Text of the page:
This week finds us at the End of the Anglesey Branch of the Wyrley & Essington Canal.This canal was built in 1800 as a feeder from the Cannock Chase Reservoir,now called Chasewater,for the W&E canal.It was made navigable,and called the Anglesey Branch in 1850,to connect to the Marquis of Anglesey’s coal mines which were situated near the reservoir.There were a total of ten pits near here over the years,with the last one closing around the 1950’s,and coal was still carried along the canal from the nearby Anglesey Basin until 1967.
Freeth Bridge that carries the A5 over the Anglesey Branch,see the original arched bridge between the concrete bits where the road has been widened.Anglesey Basin and the Coal Staithes which were used to load coal into Narrowboats.There was a railway track alongside the basin which was used to bring the coal from the mines when the nearer mines became exhausted.
First thing in the morning here at our mooring and there we are breasted up in the entrance to the feeder.Sadly,not all mornings have been like this one was.
We left Brownhills last Tuesday and made our way here to the very end of the Anglesey Branch where it’s wide enough to Wind,or turn,and then reverse into the mouth of the feeder from the reservoir.There are mooring rings on both sides but it’s not deep enough to moor on one side so we have breasted up with Fenakapan.Chasetown and Burntwood aren’t too far from here so there are plenty of shops and a few pubs within a reasonable walking distance.There is also a Micro Brewery on the side of the Reservoir called Beowulf that does an excellent selection of bottled beers which also helps to make this quite an attractive mooring.
The Valve House on top of the Chasewater dam,in here are the controls to adjust the feed of water down to the canal.Looking down from the top of the dam onto our mooring at the end of the canal.
Most of our days here have been spent walking around the surrounding area and we’ve covered quite a few miles in total.On Wednesday we took a stroll around the reservoir and also had a look at the the Chasewater Railway which runs around the reservoir,as well as over it at one point.On Thursday Lisa and I walked over the M6 Toll road and then across Brownhills Common,to what used to be The Slough Arm.This was an arm off the W&E that went to the coalmines on Brownhills Common.The arm is closed now though there are still some short stretches of shallow water.From there we walked along the towpath to Ogley Junction where the W&E used to continue for just over 7 miles,and through 30 locks,to Huddlesford Junction on the Coventry Canal.This part of the W&E was abandoned,drained and filled in in the 1960’s but the Lichfield Canal Trust are very active in the restoration of what is set to become the Lichfield Canal.Lisa and I only saw the old Lock Cottage that stood at the head of the original eight lock Ogley flight,the rest is on private land and inaccessible.Restoration is very much in progress on other stretches of the canal though.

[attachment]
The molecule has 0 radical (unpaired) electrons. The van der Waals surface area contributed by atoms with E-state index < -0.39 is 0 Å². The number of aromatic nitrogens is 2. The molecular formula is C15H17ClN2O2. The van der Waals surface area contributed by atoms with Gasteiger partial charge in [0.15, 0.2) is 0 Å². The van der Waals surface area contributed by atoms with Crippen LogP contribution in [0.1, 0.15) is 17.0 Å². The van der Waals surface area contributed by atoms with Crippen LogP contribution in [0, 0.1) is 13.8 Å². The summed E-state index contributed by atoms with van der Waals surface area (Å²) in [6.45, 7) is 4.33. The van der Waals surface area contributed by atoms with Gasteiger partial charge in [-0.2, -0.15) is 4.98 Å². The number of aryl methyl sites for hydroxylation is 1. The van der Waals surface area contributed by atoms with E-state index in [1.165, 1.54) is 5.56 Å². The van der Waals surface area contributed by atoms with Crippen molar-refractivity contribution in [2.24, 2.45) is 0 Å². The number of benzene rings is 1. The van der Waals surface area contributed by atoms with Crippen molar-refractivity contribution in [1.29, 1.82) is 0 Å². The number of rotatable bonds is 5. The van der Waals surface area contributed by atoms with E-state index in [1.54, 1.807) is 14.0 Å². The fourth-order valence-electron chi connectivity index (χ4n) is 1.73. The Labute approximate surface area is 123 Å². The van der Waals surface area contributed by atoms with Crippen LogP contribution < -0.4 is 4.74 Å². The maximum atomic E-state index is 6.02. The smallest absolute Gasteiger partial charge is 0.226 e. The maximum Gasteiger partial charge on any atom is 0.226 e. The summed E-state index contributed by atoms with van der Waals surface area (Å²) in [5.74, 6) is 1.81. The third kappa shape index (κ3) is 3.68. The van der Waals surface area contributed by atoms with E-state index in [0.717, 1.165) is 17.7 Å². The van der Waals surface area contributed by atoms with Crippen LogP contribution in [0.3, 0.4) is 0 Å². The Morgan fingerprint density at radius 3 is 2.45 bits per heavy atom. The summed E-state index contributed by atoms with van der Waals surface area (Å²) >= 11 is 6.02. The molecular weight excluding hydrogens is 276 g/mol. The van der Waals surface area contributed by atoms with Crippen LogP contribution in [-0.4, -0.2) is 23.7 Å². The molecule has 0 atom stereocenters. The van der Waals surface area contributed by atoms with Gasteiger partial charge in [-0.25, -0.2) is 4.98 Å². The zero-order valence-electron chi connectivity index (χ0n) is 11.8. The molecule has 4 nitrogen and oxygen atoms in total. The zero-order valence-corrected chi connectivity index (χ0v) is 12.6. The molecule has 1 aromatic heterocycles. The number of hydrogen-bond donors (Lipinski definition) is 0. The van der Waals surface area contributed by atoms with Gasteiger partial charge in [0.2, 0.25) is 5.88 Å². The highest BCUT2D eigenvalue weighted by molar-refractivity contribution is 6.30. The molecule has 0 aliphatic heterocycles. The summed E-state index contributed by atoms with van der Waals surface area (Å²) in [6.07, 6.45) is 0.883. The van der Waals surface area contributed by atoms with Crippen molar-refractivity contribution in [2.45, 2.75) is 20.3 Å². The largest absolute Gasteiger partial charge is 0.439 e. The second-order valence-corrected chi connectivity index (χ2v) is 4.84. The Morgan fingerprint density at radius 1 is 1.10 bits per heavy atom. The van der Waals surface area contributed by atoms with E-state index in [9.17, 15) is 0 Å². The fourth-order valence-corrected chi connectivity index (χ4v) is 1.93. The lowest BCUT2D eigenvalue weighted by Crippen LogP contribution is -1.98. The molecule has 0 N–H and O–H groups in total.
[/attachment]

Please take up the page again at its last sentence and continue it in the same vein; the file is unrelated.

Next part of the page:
The remains of the Slough Arm branch,not much to see,but behind the reeds there are the remains of an old wharf.Slough Railway Bridge that carried the former L&NW Railway alongside the arm and Brownhills Common.
Ogley Junction,the W&E went under the bridge and through to Huddlesford Junction on the Coventry Canal from here.The only bit of the W&E East of Ogley Junction,though it is proposed to reopen it in the future as the Litchfield Canal.
On Saturday the four of us took a walk up to Castle Ring,an Iron Age Hill Fort, high up on the southern edge of Cannock Chase,which was thought to have been occupied around AD 50.We called into the Uxbridge Arms in Chasetown on the way back and had a couple of pints of some very nice Real Ale,purely for medicinal purposes of course.On Sunday we had booked Lunch at the Chasewater Railway where we enjoyed a very nice Carvery for £4.95 before visiting the railway museum.None of the trains are running this early in the year but it was still a pleasant day in spite of the squally wind and torrential rain outside.
The Mining Memorial at nearby Chase Terrace,dedicated to Burntwoods mining hereitage,the pit pony has been christened Scamp,after Sankey’s Corner Arts Miner Project.The remains of an old Windmill we saw in the grounds of the 400 year old,Ye Olde Windmill Inn at Gentleshaw,on our way back from Castle Ring.
A couple of pic’s taken outside the Chasewater Railway,not on Sunday I must add.
The 0-4-0 saddle tank locomotive built by Hawthorn & Leslie of Newcastle on Tyne, in 1909 and called Asbestos,not a name that would be used today I think.She was owned and named by a company in Manchester that produced Asbestos Sheeting.Lisa and Di with a miniature goat called Zues,only six months old and not likely to grow any bigger,he’s tame and the young lady takes him out on a lead.
Well that’s all again for this week.Since our last blog we have done 0 Locks again and only 3 Miles,giving us a Grand Total of 582 Locks and 997 Miles since October 2012.Take care everyone.